Mayo Clinic offers state-of-the-art treatment to people with hearing loss. If your condition can be helped with medication or surgery, you will be treated by an ENT specialist. If there are no medical or surgical options, or if you chose not to pursue them, an audiologist can provide options that may include hearing aids or other devices.
Hearing loss conditions and treatments
Below is an overview of hearing problems and their treatments:
- Presbycusis. Presbycusis, the most common cause of hearing loss, results from the effects of aging on the inner ear. It is not medically or surgically treatable. Mayo's audiologists can provide education and fit you with hearing aids and other assistive devices, as well as provide strategies to improve your hearing in common situations.
- Chronic otitis media. Chronic otitis media is a condition of the middle ear that can cause hearing loss and eardrum perforations. Most active infections with perforations can be treated with antibiotics. If not, surgery may be necessary.
- Mastoiditis. Mastoiditis is an infection that affects the mastoid bone, located behind the ear. Doctors will treat the infection with antibiotics or, if symptoms do not improve, with surgery.
- Otosclerosis. This is a condition in which a bone growth in the middle ear prevents the small ear bones from working properly. You may benefit from surgery or a hearing aid.
- Acoustic neuroma. An acoustic neuroma is a noncancerous (benign) tumor that grows on the nerves leading from the inner ear to the brain. Doctors will usually remove or reduce the tumor with microsurgery or stereotactic radiation therapy (radiosurgery).
- Balance disorders. Dizziness and balance difficulties can be caused by a problem with the vestibular system in the inner ear and can also affect hearing. A team of specialists, including specialists in ENT, audiology, neurology, neurosurgery, physical and occupational therapy, psychiatry and psychology, and physical medicine, works together to help people experiencing balance problems. Specially trained therapists offer vestibular rehabilitation therapy, which may include an exercise program. In cases of Meniere's disease, medical therapy, transtympanic ear injections and surgery can also provide relief from the dizziness.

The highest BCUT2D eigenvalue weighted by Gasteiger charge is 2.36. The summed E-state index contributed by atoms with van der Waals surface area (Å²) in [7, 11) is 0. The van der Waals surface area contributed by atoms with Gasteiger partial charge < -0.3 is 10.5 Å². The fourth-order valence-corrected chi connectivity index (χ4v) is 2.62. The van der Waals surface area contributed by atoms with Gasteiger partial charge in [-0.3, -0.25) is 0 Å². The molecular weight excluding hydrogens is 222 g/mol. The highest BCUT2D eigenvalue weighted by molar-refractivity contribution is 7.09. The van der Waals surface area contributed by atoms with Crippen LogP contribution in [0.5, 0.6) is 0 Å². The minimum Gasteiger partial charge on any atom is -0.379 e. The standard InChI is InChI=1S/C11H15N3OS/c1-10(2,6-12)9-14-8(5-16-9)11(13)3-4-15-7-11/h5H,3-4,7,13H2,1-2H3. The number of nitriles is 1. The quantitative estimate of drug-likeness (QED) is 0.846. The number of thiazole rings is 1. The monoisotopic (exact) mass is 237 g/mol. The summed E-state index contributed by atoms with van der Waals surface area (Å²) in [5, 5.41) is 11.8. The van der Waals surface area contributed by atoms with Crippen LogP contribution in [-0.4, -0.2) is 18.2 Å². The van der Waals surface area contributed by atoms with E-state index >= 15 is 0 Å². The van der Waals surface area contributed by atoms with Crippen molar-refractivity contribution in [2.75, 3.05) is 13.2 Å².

- Cholesteatoma. Cholesteatoma (koe-leh-stee-uh-TOE-muh) is a type of skin cyst in the middle ear. Individuals may be born with one or acquire one following repeated ear infections. These growths are not cancerous but can damage the ear and cause hearing loss. The initial treatment is to stop the infection and drainage with antibiotics and eardrops. In some cases, surgery is required.
Audiologists offer hearing aid testing, evaluations and fittings at all three Mayo locations. Many kinds of hearing devices are available, ranging from tiny hearing aids that fit completely within the ear canal, to more traditional, behind-the-ear styles. Styles also range from more basic to sophisticated digital aids with advanced features.
Bone-anchored hearing aids (Baha system). Baha hearing aids (also called osseointegrated hearing aids) are good for people who have chronic conductive or mixed hearing loss, or single-sided deafness. A small titanium screw is implanted behind your ear into the skull bone and used to conduct sound from a hearing aid to the inner ear. You will need to be evaluated by an ear physician (otologist) to see if the Baha system is right for you. Audiologists can provide a demonstration headband so you can experience the sound from the system.
These implantable electronic devices can help individuals with severe hearing loss in both ears who do not adequately benefit from hearing aids. This surgery is performed at all three Mayo Clinic locations. Read more about cochlear implants.
Hearing loss in children
Mayo Clinic campuses in Minnesota and Arizona offer specialized treatment for children with hearing loss, including evaluation, medication, surgery and a wide variety of hearing devices.
Aug. 23, 2011
- Hearing loss. National Institute on Deafness and Other Communication Disorders. http://nihseniorhealth.gov/hearingloss/hearinglossdefined/01.html. Accessed April 21, 2011.
- Weber PC. Evaluation of hearing loss in adults. http://www.uptodate.com/home/index.html. Accessed April 21, 2011.
- Lustig LR, et al. Ear, nose, & throat disorders. In: McPhee SJ, et al. Current Medical Diagnosis and Treatment 2011. 50th ed. New York, N.Y.: The McGraw-Hill Companies; 2011. http://www.accessmedicine.com/content.aspx?aID=2613. Accessed April 25, 2011.
- Weber PC. Etiology of hearing loss in adults. http://www.uptodate.com/home/index.html. Accessed April 21, 2011.
- Weener DJ, et al. Evaluation and management of hearing loss in older adults. Clinical Geriatrics. 2010;18:20.
- Common sounds. National Institute on Deafness and Other Communication Disorders. http://www.nidcd.nih.gov/health/education/teachers/common_sounds.asp. Accessed April 21, 2011.
- Learn more about hearing loss prevention: Noise meter. National Institute for Occupational Safety and Health. http://188.8.131.52/niosh/topics/noise/abouthlp/noisemeter_flash/soundMeter_flash.html. Accessed April 28, 2011.
- Occupational noise exposure — 1910.95. U.S. Department of Labor. http://www.osha.gov/pls/oshaweb/owadisp.show_document?p_table=STANDARDS&p_id=9735. Accessed April 28, 2011.
- How loud is too loud? American Tinnitus Association. http://www.ata.org/about-tinnitus/how-loud-too-loud. Accessed April 28, 2011.
- Isaacson B. Hearing Loss. The Medical Clinics of North America. 2010;94:973.
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